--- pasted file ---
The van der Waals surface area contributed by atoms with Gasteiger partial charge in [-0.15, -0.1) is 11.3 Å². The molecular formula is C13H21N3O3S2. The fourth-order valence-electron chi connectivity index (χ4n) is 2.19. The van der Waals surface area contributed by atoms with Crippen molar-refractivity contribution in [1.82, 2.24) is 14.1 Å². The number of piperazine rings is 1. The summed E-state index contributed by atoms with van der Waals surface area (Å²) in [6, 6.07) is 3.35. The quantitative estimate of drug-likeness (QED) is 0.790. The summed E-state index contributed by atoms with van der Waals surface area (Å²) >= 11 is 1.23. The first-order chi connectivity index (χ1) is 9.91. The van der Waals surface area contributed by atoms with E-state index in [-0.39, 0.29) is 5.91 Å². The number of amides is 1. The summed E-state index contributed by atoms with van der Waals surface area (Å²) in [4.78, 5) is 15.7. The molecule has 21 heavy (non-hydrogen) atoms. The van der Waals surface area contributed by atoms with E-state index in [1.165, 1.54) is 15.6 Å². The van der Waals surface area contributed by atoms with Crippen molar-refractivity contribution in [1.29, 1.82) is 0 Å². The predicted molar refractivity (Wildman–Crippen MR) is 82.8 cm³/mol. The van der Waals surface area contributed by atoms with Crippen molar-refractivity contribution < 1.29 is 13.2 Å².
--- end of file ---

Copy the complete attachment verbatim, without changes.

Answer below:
The van der Waals surface area contributed by atoms with Gasteiger partial charge in [-0.15, -0.1) is 11.3 Å². The molecular formula is C13H21N3O3S2. The fourth-order valence-electron chi connectivity index (χ4n) is 2.19. The van der Waals surface area contributed by atoms with Crippen molar-refractivity contribution in [1.82, 2.24) is 14.1 Å². The number of piperazine rings is 1. The summed E-state index contributed by atoms with van der Waals surface area (Å²) in [6, 6.07) is 3.35. The quantitative estimate of drug-likeness (QED) is 0.790. The summed E-state index contributed by atoms with van der Waals surface area (Å²) >= 11 is 1.23. The first-order chi connectivity index (χ1) is 9.91. The van der Waals surface area contributed by atoms with E-state index in [-0.39, 0.29) is 5.91 Å². The number of amides is 1. The summed E-state index contributed by atoms with van der Waals surface area (Å²) in [4.78, 5) is 15.7. The molecule has 21 heavy (non-hydrogen) atoms. The van der Waals surface area contributed by atoms with E-state index in [1.165, 1.54) is 15.6 Å². The van der Waals surface area contributed by atoms with Crippen molar-refractivity contribution in [1.29, 1.82) is 0 Å². The predicted molar refractivity (Wildman–Crippen MR) is 82.8 cm³/mol. The van der Waals surface area contributed by atoms with Crippen molar-refractivity contribution < 1.29 is 13.2 Å².